LIST"; likewise for Back-Cover Texts.

  If your document contains nontrivial examples of program code, we
recommend releasing these examples in parallel under your choice of
free software license, such as the GNU General Public License, to
permit their use in free software.

File: parted.info,  Node: History,  Next: Index,  Prev: Copying This Manual,  Up: Top

Appendix B This manual's history
********************************

This manual was based on the file `USER' included in GNU Parted version
1.4.22 source distribution.  The GNU Parted source distribution is
available at `ftp.gnu.org/gnu/parted'.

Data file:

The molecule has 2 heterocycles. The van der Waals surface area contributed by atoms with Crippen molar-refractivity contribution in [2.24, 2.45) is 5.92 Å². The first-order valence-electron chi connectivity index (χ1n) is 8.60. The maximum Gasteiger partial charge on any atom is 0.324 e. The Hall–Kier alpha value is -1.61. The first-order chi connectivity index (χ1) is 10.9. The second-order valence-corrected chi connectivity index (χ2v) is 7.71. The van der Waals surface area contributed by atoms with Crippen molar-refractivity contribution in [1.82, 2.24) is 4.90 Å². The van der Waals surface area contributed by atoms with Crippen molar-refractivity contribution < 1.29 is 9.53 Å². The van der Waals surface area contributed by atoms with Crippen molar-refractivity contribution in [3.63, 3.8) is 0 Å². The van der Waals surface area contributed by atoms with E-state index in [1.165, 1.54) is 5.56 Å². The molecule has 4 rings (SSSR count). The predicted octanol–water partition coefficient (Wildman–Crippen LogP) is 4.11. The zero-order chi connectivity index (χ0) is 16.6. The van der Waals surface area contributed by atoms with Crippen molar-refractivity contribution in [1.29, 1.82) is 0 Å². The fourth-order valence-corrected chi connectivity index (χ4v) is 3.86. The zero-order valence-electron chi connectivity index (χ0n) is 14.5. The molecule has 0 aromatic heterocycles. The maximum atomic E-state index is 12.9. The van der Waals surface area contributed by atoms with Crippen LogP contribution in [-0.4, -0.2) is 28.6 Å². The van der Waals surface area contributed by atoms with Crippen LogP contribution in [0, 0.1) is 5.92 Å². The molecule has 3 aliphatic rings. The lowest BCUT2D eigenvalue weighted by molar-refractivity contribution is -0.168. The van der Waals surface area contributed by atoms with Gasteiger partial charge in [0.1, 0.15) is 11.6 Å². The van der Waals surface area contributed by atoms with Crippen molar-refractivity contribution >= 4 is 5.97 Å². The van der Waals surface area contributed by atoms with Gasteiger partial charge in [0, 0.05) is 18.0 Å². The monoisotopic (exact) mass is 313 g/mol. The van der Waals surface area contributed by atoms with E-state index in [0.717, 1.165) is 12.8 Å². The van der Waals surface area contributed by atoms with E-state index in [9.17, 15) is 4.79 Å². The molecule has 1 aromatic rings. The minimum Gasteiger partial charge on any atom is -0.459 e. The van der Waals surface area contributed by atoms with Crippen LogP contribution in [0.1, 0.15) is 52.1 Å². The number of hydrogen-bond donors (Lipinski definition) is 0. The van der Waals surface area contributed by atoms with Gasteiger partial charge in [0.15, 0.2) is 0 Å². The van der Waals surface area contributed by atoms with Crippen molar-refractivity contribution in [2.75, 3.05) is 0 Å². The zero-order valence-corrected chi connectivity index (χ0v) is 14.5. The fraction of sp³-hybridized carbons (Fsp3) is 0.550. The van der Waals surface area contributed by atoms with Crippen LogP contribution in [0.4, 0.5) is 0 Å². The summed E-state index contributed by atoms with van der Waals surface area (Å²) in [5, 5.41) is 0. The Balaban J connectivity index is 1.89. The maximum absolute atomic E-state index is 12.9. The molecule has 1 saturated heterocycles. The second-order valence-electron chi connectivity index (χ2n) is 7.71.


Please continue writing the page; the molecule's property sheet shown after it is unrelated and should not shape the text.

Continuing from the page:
Initial Texinfo formatting by Richard M. Kreuter, 2002.

  Maintainance by Andrew Clausen from 2002 to 2005 and by Leslie P.
Polzer from July 2005 onwards.

  This manual is distributed under the GNU Free Documentation License,
version 1.1 or later, at your discretion, any later version published
by the Free Software Foundation; with no Invariant Sections, with no
Front-Cover Texts, and with no Back-Cover Texts.  *Note Copying This
Manual::, for details.

File: parted.info,  Node: Index,  Prev: History,  Up: Top

Index
*****

[index]
* Menu:

* align-check, command description:      align-check.           (line 6)
* bugs, reporting:                       Overview.              (line 6)
* building parted:                       Compiling.             (line 6)
* check, command description:            check.                 (line 6)
* command description, align-check:      align-check.           (line 6)
* command description, check:            check.                 (line 6)
* command description, cp:               cp.                    (line 6)